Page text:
(Okay, also, I really hate that juvenile "Bullseye" feature. Now I'm done, EW – I swear!)
What To Watch
Admittedly, I haven't spent a lot of time poring over the new fall schedule, but mainly because it hasn't given me much reason to. Only a couple of shows have really shown any amount of potential, and those are Raising Hope on Fox, which seems to have a quirky and entertaining feel to it (the sort of comedy Fox loves to tease you with and then squash like a bug – cf. Arrested Development, Wonderfalls), and Running Wilde – which actually looks like it could be fairly dumb and formulaic, but it has Will Arnett and he rarely disappoints. I've also recently discovered that Arrested Development's Mitch Hurwitz co-created it, which could be a plus. He also co-created Fox's Brothers from last year, which was simply horrible, so let's not put all our eggs in that basket.
Another late entry is IFC's The Increasingly Poor Decisions of Todd Margaret, starring and created by David Cross. It doesn't look perfect, but the clips I've watched online have been pretty funny, and I believe we can expect it to be incredible or else Cross would never have associated himself with it. And there's a decent chance NBC's J.J. Abrams show Undercovers will be worth watching, but that's just a guess. I will also admit that the concept of NBC's Chase sounded mildly intriguing once I realized that it wasn't going to be anything like Fox's terrible Drive from a couple of years ago (and I really wish the ads had made that clearer sooner).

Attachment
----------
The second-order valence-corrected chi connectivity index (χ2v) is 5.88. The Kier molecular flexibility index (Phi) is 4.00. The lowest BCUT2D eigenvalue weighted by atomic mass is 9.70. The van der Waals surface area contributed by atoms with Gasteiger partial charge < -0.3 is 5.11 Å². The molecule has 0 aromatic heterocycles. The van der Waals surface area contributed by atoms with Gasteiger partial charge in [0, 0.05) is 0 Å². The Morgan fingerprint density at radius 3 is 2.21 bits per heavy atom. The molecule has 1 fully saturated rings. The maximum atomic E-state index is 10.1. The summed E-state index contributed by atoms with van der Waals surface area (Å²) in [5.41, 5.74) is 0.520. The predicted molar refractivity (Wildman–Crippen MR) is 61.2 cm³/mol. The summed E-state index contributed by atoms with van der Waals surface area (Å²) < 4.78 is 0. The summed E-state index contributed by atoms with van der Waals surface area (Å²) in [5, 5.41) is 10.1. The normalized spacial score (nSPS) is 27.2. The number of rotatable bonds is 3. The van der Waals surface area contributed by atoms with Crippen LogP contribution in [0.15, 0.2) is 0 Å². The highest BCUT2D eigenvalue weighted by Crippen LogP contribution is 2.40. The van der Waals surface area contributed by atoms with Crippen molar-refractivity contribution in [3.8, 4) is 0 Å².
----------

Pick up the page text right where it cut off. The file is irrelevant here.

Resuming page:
Then there's a list of shows I fear I will be unable to not watch, even though I don't think they'll be good: ABC's The Whole Truth, because it has Maura Tierney in it; HBO's Boardwalk Empire, because it has Steve Buscemi and Kelly Macdonald in it; CW's Hellcats because it has cheerleading in it; and Fox's Lone Star, because it has Adrienne Palicki in it, whose removal from Friday Night Lights still hurts like a sucking wound. I'll do my best to avoid ABC's Better with You – as much as JoAnna Garcia charmed me in 2008's Privileged (she's the TV version of Amy Adams), I think she'll be canceled out by the abysmal Josh Cooke (NBC's Committed).